The US Auto industry is in shambles, over the last couple of years they have continually lost market share and support of the US car buying public. Well at least that is how I see it, and frankly the facts support this broad assumption.
I come from a family with over a 70 year of history in the industry, starting with the sales of the first Oldsmobile sedans to being the #1 Cadillac dealer in the country to then being one of the first Datsun (Nissan for those to young to remember) dealers in the country. Our family had over 65 dealerships at one point through the east coast, and we had the number one Oldsmobile dealership in the world, selling about 1000 cars per month at the pinnacle of the business. The majority of the dealerships were GM or Chrysler related, with the exception of some trials into the Japanese lines. So I do come to this discussion with some history and love for the US Auto industry, not to mention that I worked for General Motors in the mid-1980's, and my current company does product and advertising market research for the auto industry. Enough about me! Let's get into the meat of this little dissertation!!
The reality is that the industry has grown and change many times over the years but the one fixed factor that had always been in place, year after year, was the strength and leadership of GM and Ford. Whether it is due to arrogance or simply stupidity their leadership and strength has fallen to almost a second tier player with Toyota, Honda, Daimler (Chrysler has been sold), Nissan and VW leading the design and technology future of vehicle development. With Toyota poised to eclipse all but GM in production and far exceeds all of the US players in profitability.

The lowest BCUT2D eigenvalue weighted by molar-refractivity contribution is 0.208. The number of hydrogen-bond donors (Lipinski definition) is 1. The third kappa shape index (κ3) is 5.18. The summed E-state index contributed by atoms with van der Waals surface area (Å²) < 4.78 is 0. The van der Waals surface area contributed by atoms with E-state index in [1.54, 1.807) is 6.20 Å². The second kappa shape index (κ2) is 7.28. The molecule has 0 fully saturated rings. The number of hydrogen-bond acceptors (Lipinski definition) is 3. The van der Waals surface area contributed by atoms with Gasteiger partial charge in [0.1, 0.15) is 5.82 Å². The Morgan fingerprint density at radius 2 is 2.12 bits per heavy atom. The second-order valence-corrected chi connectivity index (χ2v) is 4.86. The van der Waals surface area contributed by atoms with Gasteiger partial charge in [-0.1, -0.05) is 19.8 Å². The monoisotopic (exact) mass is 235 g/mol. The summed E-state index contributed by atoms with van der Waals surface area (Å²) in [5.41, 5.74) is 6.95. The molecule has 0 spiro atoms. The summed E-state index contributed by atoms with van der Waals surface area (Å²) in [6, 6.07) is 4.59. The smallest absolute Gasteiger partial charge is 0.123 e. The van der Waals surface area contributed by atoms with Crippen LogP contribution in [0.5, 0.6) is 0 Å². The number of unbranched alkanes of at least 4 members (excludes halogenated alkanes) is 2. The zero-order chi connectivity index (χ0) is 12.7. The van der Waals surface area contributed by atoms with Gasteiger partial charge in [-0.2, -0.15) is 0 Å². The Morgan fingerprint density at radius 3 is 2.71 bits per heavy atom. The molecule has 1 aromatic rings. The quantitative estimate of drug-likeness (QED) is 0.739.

The US management teams will try to blame the issues on labor and the unions; personally I believe this to be "Hog Wash" (I was raised by a Southern Mom & Grandmother). All the other manufacturers have labor cost, union contracts, and they all seem to be doing very well. They all have chosen to build cars here in the US, while the "boys" in Detroit seem to believe that all manufacturing needs to be sent over to China or other low cost labor zones in south Asia. As they say "Reality Sucks", for all the good will that has been pontificated about buy American, the US public will buy what they trust and what they like, and frankly both the Asian and European competitors are designing more appealing vehicles and building a much better product, that appears to suit the demand of US consumer's. Although, there have been some very solid attempts to provide interesting production vehicles to the market: Ford GT, Chevrolet HHR, Chevrolet SSR, Chrysler PT Cruiser, Dodge Viper, etc. all of which are impressive design concepts and styling cues, however they are low volume sellers that never translated their design concepts into any of the large scale production models. Yes they generate a marketing buzzzz, but unless they provide a link to the product line and name plate their marketing effectiveness can be greatly limited or even completely diminished.
A key factor in vehicle sales and market penetration is hardcore MARKETING. For years Detroit was the leader in how to market vehicles, more importantly they were the leader in how to target market a vehicle to the middle-market, the bread & butter of the auto buying market. Somehow they have lost their way in reaching out to their core market. Granted their is a tremendous amount of confusion in the marketplace and more competition than ever, but the US Big Three still can gain the upper hand against the majority of the competition, except Toyota.